The famous The UNIX-HATERS Handbook claims this mailing list had been inspired by
TWENEX-HATERS(1) and other
*-LOVERS mailing lists, a long tradition of MIT.
Moreover, the quote below implies there were long-time complaints against mainframe platforms by hacker-hated IBM and wry-regarded DEC.
Users said that they wanted Unix because it was better than the "stone knives and bear skins" FORTRAN and COBOL development environments that they had been using for three decades.
But, in choosing Unix, they unknowingly ignored years of research on operating systems that would have done a far better job of solving their problems. It didn’t really matter, they thought: Unix was better than what they had.
By 1984, according to DEC’s own figures, one quarter of the VAX installations in the United States were running Unix, even though DEC wouldn’t support it.
There also seems to have been disputes between the mainframe community and minicomputer community:
- How should we interpret Dave Cutler's criticism of Unix?(2)
- What did Richard Stallman have against VMS?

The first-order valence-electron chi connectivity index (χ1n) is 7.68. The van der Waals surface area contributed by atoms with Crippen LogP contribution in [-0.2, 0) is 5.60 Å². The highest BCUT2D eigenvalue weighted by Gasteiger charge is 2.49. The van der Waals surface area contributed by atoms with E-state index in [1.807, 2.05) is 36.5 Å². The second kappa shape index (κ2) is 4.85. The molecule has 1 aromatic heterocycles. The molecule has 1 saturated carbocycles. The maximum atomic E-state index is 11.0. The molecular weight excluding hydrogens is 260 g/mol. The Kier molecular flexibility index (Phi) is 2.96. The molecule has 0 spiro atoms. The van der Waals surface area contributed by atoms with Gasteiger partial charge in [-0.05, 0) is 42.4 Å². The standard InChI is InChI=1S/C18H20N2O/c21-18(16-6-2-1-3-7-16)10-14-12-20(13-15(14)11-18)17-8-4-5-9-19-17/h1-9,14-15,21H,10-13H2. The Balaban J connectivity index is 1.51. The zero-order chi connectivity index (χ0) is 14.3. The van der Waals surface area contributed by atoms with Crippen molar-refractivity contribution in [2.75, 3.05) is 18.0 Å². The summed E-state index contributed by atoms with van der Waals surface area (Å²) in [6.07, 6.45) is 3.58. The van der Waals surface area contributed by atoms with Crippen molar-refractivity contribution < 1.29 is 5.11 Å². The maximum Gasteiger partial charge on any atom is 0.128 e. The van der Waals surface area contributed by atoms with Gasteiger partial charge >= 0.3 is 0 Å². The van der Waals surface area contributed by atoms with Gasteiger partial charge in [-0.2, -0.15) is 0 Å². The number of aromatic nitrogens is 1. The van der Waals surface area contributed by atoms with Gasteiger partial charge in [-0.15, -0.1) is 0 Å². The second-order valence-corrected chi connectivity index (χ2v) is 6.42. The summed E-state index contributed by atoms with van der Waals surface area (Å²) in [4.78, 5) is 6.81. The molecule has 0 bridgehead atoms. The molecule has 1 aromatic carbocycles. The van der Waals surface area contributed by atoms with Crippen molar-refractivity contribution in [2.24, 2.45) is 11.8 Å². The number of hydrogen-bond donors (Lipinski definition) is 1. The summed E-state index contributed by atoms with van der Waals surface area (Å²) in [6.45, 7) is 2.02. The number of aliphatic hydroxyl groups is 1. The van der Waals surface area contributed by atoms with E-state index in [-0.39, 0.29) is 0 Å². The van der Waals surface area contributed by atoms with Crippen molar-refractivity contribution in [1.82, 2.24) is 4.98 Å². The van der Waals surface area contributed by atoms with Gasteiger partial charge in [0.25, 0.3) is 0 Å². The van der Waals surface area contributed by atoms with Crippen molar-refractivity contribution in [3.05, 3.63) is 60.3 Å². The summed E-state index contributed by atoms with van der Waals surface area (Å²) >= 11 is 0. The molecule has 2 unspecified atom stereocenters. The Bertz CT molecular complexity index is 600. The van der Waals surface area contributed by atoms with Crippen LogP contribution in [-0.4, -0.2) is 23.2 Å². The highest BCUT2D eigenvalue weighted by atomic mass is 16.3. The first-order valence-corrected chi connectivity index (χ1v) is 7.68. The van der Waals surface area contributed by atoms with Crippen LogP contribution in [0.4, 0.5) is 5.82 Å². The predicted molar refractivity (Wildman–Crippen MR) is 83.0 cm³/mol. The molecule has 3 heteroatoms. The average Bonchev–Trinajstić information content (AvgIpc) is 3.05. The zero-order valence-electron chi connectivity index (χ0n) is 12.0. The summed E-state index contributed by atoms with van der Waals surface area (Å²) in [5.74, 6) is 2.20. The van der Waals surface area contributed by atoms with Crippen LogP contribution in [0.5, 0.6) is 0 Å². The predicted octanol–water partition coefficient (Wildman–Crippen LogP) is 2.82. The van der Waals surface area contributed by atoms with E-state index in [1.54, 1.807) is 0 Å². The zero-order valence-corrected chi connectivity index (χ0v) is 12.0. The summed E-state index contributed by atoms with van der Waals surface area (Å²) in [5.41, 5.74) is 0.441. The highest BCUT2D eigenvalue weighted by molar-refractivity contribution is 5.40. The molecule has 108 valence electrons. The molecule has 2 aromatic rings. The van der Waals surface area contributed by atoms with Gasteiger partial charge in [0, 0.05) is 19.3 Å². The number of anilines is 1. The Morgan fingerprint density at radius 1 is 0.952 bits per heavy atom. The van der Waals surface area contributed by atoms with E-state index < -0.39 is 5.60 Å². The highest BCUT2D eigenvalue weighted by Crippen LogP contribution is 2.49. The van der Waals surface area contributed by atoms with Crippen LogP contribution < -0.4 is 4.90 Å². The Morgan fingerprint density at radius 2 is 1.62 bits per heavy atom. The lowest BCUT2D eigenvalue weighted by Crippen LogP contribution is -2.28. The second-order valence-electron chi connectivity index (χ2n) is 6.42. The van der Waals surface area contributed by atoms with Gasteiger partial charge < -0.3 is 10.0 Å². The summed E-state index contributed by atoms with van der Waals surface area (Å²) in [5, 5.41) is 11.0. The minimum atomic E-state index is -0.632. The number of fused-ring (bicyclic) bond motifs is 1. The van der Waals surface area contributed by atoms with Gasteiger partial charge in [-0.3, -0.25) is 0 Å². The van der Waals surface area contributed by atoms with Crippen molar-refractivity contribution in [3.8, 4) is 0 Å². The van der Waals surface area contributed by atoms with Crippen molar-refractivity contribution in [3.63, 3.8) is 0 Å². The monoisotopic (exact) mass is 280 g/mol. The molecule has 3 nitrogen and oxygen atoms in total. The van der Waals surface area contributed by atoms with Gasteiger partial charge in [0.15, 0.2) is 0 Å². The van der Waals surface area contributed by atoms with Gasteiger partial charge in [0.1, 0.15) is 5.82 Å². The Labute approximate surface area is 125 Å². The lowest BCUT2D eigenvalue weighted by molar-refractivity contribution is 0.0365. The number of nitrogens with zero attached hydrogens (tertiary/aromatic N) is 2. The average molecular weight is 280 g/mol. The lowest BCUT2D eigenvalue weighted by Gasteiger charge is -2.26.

So, were there any equivalents of The UNIX-HATERS Handbook for mainframes like the IBM S/370, or minis like the DEC PDP-10 or DEC VAX, covering aspects including, but not limited to, hardware architecture, programming difficulties, user experience, and so on?
- Life with Unix
- Filesystems with versioning
- Unix Haters Handbook - guaranteeing synchronous, atomic operations
- Why did Dennis Ritchie write that UNIX was a modern implementation of CTSS?
(1) TWENEX is the nick name of TOPS-20, a mainframe operating system by DEC.
(2) A quote from
ctrl‑alt‑delor, in the chat room for that question, states:
Unix is an old system, that should have been replaced years ago. Unfortunately it is the most modern system we have, and still years ahead of MS-Windows.It seems to have been at least 10 years ahead of MS for at least the last 30 years (probably longer).